A junior database administrator reports to the database support team leader and is in direct contact with internal customers to resolve any issues that they might have. He or she is tasked with identifying database and reporting requirements by interviewing customers, analyzing department applications and operations, and evaluating existing systems.
They perform regular database maintenance activities by following internal processes, plan time so that delivery targets are met, and maintain procedural documentation. The scope of the job revolves around database infrastructure and security, communication, service delivery, and standards and working practices, so proficiency in those areas is a must. A bachelor's degree in computer science, or a related field, is the usual requirement; however, a master's may be given preference. What is a necessity, though, is work experience in an IT-related field. Essential skills include communication, interpersonal, team working, and punctuality.
The average hourly salary for the position is $31.25, which equates to $64,996 annually. The career is expected to grow substantially in the coming years and create new opportunities all across the United States.
There is more than meets the eye when it comes to being a junior database administrator. For example, did you know that they make an average of $31.17 an hour? That's $64,827 a year!
Between 2018 and 2028, the career is expected to grow 9% and produce 10,500 job opportunities across the U.S.
There are certain skills that many junior database administrators have in order to accomplish their responsibilities. By taking a look through resumes, we were able to narrow down the most common skills for a person in this position. We discovered that a lot of resumes listed analytical skills, communication skills and detail oriented.
When it comes to the most important skills required to be a junior database administrator, we found that a lot of resumes listed 21.2% of junior database administrators included database, while 6.9% of resumes included sql, and 6.1% of resumes included disaster recovery. Hard skills like these are helpful to have when it comes to performing essential job responsibilities.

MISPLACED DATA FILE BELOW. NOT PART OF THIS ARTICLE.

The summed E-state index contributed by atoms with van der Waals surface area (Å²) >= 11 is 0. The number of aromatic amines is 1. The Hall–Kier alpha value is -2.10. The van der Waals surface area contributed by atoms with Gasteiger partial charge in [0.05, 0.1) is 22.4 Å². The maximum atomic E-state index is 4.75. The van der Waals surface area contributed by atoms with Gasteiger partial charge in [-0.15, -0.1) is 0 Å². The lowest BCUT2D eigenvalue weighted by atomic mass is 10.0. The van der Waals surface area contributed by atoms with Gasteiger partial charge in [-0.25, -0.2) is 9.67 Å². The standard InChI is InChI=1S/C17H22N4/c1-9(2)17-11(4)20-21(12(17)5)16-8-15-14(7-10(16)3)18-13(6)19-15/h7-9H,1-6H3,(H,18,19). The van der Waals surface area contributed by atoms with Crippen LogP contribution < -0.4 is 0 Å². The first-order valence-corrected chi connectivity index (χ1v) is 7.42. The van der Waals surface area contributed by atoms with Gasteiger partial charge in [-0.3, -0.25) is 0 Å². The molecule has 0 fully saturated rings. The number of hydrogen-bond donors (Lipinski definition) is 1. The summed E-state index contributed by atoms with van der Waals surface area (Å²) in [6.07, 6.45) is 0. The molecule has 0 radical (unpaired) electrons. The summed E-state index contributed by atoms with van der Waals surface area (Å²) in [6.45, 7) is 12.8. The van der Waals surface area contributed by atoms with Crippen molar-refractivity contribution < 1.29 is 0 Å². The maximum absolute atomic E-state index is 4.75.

When it comes to searching for a job, many search for a key term or phrase. Instead, it might be more helpful to search by industry, as you might be missing jobs that you never thought about in industries that you didn't even think offered positions related to the junior database administrator job title. But what industry to start with? Most junior database administrators actually find jobs in the technology and finance industries.
If you're interested in becoming a junior database administrator, one of the first things to consider is how much education you need. We've determined that 66.6% of junior database administrators have a bachelor's degree. In terms of higher education levels, we found that 13.4% of junior database administrators have master's degrees. Even though most junior database administrators have a college degree, it's possible to become one with only a high school degree or GED.
Choosing the right major is always an important step when researching how to become a junior database administrator. When we researched the most common majors for a junior database administrator, we found that they most commonly earn bachelor's degree degrees or master's degree degrees. Other degrees that we often see on junior database administrator resumes include associate degree degrees or high school diploma degrees.
You may find that experience in other jobs will help you become a junior database administrator. In fact, many junior database administrator jobs require experience in a role such as programmer analyst. Meanwhile, many junior database administrators also have previous career experience in roles such as programmer or software engineer.